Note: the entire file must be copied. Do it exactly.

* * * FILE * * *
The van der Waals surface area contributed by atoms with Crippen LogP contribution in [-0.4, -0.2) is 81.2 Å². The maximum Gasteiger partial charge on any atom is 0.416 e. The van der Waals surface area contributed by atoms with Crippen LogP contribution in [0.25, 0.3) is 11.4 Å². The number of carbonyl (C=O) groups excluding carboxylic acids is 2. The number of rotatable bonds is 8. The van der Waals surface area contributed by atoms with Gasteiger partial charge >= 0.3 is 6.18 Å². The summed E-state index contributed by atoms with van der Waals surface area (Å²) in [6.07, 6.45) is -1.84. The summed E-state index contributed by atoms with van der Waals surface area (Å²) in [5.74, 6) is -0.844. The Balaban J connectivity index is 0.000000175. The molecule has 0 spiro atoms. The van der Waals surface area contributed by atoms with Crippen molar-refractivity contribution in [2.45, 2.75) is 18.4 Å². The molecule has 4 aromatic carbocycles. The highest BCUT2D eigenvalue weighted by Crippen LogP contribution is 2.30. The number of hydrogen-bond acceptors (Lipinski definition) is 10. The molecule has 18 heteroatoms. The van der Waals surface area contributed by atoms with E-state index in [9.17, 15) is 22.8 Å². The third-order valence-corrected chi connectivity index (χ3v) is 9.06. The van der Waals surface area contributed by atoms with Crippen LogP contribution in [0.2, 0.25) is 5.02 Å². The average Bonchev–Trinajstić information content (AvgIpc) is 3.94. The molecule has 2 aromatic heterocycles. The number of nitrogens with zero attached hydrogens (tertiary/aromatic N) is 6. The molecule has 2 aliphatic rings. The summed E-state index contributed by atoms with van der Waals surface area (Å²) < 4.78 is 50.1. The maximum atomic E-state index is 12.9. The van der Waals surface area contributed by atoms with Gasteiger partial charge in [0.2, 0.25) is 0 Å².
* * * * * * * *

The van der Waals surface area contributed by atoms with Crippen LogP contribution in [-0.4, -0.2) is 81.2 Å². The maximum Gasteiger partial charge on any atom is 0.416 e. The van der Waals surface area contributed by atoms with Crippen LogP contribution in [0.25, 0.3) is 11.4 Å². The number of carbonyl (C=O) groups excluding carboxylic acids is 2. The number of rotatable bonds is 8. The van der Waals surface area contributed by atoms with Gasteiger partial charge >= 0.3 is 6.18 Å². The summed E-state index contributed by atoms with van der Waals surface area (Å²) in [6.07, 6.45) is -1.84. The summed E-state index contributed by atoms with van der Waals surface area (Å²) in [5.74, 6) is -0.844. The Balaban J connectivity index is 0.000000175. The molecule has 0 spiro atoms. The van der Waals surface area contributed by atoms with Crippen molar-refractivity contribution in [2.45, 2.75) is 18.4 Å². The molecule has 4 aromatic carbocycles. The highest BCUT2D eigenvalue weighted by Crippen LogP contribution is 2.30. The number of hydrogen-bond acceptors (Lipinski definition) is 10. The molecule has 18 heteroatoms. The van der Waals surface area contributed by atoms with E-state index in [9.17, 15) is 22.8 Å². The third-order valence-corrected chi connectivity index (χ3v) is 9.06. The van der Waals surface area contributed by atoms with Crippen LogP contribution in [0.2, 0.25) is 5.02 Å². The average Bonchev–Trinajstić information content (AvgIpc) is 3.94. The molecule has 2 aromatic heterocycles. The number of nitrogens with zero attached hydrogens (tertiary/aromatic N) is 6. The molecule has 2 aliphatic rings. The summed E-state index contributed by atoms with van der Waals surface area (Å²) < 4.78 is 50.1. The maximum atomic E-state index is 12.9. The van der Waals surface area contributed by atoms with Gasteiger partial charge in [0.2, 0.25) is 0 Å².